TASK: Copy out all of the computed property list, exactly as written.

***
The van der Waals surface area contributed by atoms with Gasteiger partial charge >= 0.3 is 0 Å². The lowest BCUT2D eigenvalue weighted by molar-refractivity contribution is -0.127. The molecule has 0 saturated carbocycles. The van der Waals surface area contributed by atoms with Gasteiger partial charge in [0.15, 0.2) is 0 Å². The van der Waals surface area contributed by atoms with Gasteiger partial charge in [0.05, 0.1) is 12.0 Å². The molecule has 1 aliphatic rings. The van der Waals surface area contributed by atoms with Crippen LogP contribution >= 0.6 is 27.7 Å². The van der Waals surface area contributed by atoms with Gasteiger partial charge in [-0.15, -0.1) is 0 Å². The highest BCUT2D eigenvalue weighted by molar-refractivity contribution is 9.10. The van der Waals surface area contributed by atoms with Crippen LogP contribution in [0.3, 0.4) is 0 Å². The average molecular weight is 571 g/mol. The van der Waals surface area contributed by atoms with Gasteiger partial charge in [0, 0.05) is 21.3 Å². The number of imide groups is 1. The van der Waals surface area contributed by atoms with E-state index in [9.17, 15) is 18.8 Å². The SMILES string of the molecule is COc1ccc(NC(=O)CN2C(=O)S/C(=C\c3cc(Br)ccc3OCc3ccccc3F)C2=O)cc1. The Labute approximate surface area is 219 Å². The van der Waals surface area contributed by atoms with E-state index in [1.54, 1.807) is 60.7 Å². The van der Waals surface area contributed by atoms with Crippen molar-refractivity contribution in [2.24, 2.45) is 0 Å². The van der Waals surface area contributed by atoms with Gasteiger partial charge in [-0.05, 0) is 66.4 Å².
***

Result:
The van der Waals surface area contributed by atoms with Gasteiger partial charge >= 0.3 is 0 Å². The lowest BCUT2D eigenvalue weighted by molar-refractivity contribution is -0.127. The molecule has 0 saturated carbocycles. The van der Waals surface area contributed by atoms with Gasteiger partial charge in [0.15, 0.2) is 0 Å². The van der Waals surface area contributed by atoms with Gasteiger partial charge in [0.05, 0.1) is 12.0 Å². The molecule has 1 aliphatic rings. The van der Waals surface area contributed by atoms with Crippen LogP contribution >= 0.6 is 27.7 Å². The van der Waals surface area contributed by atoms with Gasteiger partial charge in [-0.15, -0.1) is 0 Å². The highest BCUT2D eigenvalue weighted by molar-refractivity contribution is 9.10. The van der Waals surface area contributed by atoms with Crippen LogP contribution in [0.3, 0.4) is 0 Å². The average molecular weight is 571 g/mol. The van der Waals surface area contributed by atoms with Gasteiger partial charge in [0, 0.05) is 21.3 Å². The number of imide groups is 1. The van der Waals surface area contributed by atoms with E-state index in [9.17, 15) is 18.8 Å². The SMILES string of the molecule is COc1ccc(NC(=O)CN2C(=O)S/C(=C\c3cc(Br)ccc3OCc3ccccc3F)C2=O)cc1. The Labute approximate surface area is 219 Å². The van der Waals surface area contributed by atoms with E-state index in [1.54, 1.807) is 60.7 Å². The van der Waals surface area contributed by atoms with Crippen molar-refractivity contribution in [2.24, 2.45) is 0 Å². The van der Waals surface area contributed by atoms with Gasteiger partial charge in [-0.05, 0) is 66.4 Å².